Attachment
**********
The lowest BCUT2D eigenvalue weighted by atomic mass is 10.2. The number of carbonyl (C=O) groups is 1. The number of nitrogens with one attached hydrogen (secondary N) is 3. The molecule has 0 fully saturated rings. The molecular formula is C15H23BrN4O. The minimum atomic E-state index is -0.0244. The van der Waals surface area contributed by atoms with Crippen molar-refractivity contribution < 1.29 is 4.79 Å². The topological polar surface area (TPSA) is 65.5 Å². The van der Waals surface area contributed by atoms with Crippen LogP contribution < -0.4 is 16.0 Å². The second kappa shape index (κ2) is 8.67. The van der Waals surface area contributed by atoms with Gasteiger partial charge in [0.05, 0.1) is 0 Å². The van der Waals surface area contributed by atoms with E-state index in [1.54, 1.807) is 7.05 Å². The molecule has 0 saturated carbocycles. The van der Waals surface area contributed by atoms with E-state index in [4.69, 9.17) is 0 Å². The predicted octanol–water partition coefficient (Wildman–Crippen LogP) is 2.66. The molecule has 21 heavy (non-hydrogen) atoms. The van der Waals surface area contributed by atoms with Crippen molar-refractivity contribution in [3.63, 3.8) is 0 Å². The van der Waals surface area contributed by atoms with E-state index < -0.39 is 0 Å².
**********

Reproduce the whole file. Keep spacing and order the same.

The lowest BCUT2D eigenvalue weighted by atomic mass is 10.2. The number of carbonyl (C=O) groups is 1. The number of nitrogens with one attached hydrogen (secondary N) is 3. The molecule has 0 fully saturated rings. The molecular formula is C15H23BrN4O. The minimum atomic E-state index is -0.0244. The van der Waals surface area contributed by atoms with Crippen molar-refractivity contribution < 1.29 is 4.79 Å². The topological polar surface area (TPSA) is 65.5 Å². The van der Waals surface area contributed by atoms with Crippen LogP contribution < -0.4 is 16.0 Å². The second kappa shape index (κ2) is 8.67. The van der Waals surface area contributed by atoms with Gasteiger partial charge in [0.05, 0.1) is 0 Å². The van der Waals surface area contributed by atoms with E-state index in [1.54, 1.807) is 7.05 Å². The molecule has 0 saturated carbocycles. The van der Waals surface area contributed by atoms with E-state index in [4.69, 9.17) is 0 Å². The predicted octanol–water partition coefficient (Wildman–Crippen LogP) is 2.66. The molecule has 21 heavy (non-hydrogen) atoms. The van der Waals surface area contributed by atoms with Crippen molar-refractivity contribution in [3.63, 3.8) is 0 Å². The van der Waals surface area contributed by atoms with E-state index < -0.39 is 0 Å².